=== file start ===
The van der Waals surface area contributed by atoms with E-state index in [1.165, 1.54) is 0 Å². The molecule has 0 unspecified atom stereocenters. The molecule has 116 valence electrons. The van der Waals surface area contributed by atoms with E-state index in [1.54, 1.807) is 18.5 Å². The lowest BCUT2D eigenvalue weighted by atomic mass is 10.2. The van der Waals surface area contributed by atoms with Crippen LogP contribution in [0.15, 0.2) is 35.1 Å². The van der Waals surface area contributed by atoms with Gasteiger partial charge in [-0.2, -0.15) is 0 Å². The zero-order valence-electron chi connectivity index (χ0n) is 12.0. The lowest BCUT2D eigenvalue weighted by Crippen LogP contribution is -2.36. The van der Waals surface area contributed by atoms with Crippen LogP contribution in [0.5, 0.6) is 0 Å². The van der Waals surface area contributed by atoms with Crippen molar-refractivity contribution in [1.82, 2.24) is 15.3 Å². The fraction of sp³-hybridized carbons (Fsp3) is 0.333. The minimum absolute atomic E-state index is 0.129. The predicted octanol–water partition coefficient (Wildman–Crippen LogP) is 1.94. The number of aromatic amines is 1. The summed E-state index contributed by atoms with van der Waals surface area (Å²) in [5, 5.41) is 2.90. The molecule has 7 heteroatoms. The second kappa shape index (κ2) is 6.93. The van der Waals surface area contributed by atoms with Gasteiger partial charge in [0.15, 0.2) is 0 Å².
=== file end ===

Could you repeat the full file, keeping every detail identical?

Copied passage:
The van der Waals surface area contributed by atoms with E-state index in [1.165, 1.54) is 0 Å². The molecule has 0 unspecified atom stereocenters. The molecule has 116 valence electrons. The van der Waals surface area contributed by atoms with E-state index in [1.54, 1.807) is 18.5 Å². The lowest BCUT2D eigenvalue weighted by atomic mass is 10.2. The van der Waals surface area contributed by atoms with Crippen LogP contribution in [0.15, 0.2) is 35.1 Å². The van der Waals surface area contributed by atoms with Gasteiger partial charge in [-0.2, -0.15) is 0 Å². The zero-order valence-electron chi connectivity index (χ0n) is 12.0. The lowest BCUT2D eigenvalue weighted by Crippen LogP contribution is -2.36. The van der Waals surface area contributed by atoms with Crippen LogP contribution in [0.5, 0.6) is 0 Å². The van der Waals surface area contributed by atoms with Crippen molar-refractivity contribution in [1.82, 2.24) is 15.3 Å². The fraction of sp³-hybridized carbons (Fsp3) is 0.333. The minimum absolute atomic E-state index is 0.129. The predicted octanol–water partition coefficient (Wildman–Crippen LogP) is 1.94. The number of aromatic amines is 1. The summed E-state index contributed by atoms with van der Waals surface area (Å²) in [5, 5.41) is 2.90. The molecule has 7 heteroatoms. The second kappa shape index (κ2) is 6.93. The van der Waals surface area contributed by atoms with Gasteiger partial charge in [0.15, 0.2) is 0 Å².